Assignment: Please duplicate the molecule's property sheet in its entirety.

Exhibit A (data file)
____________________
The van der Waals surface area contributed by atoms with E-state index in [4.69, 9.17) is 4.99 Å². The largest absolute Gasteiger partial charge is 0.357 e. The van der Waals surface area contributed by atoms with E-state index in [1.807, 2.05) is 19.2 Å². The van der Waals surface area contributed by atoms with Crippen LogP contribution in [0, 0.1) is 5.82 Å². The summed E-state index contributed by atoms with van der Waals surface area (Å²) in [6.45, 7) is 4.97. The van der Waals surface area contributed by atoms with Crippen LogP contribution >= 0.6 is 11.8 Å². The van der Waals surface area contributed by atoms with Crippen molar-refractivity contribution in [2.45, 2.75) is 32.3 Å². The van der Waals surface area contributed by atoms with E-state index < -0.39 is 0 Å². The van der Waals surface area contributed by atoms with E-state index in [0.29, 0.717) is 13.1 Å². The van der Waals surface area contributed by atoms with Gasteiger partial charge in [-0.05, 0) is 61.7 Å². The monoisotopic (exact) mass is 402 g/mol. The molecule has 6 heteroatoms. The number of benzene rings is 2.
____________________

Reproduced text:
The van der Waals surface area contributed by atoms with E-state index in [4.69, 9.17) is 4.99 Å². The largest absolute Gasteiger partial charge is 0.357 e. The van der Waals surface area contributed by atoms with E-state index in [1.807, 2.05) is 19.2 Å². The van der Waals surface area contributed by atoms with Crippen LogP contribution in [0, 0.1) is 5.82 Å². The summed E-state index contributed by atoms with van der Waals surface area (Å²) in [6.45, 7) is 4.97. The van der Waals surface area contributed by atoms with Crippen LogP contribution >= 0.6 is 11.8 Å². The van der Waals surface area contributed by atoms with Crippen molar-refractivity contribution in [2.45, 2.75) is 32.3 Å². The van der Waals surface area contributed by atoms with E-state index < -0.39 is 0 Å². The van der Waals surface area contributed by atoms with E-state index in [0.29, 0.717) is 13.1 Å². The van der Waals surface area contributed by atoms with Gasteiger partial charge in [-0.05, 0) is 61.7 Å². The monoisotopic (exact) mass is 402 g/mol. The molecule has 6 heteroatoms. The number of benzene rings is 2.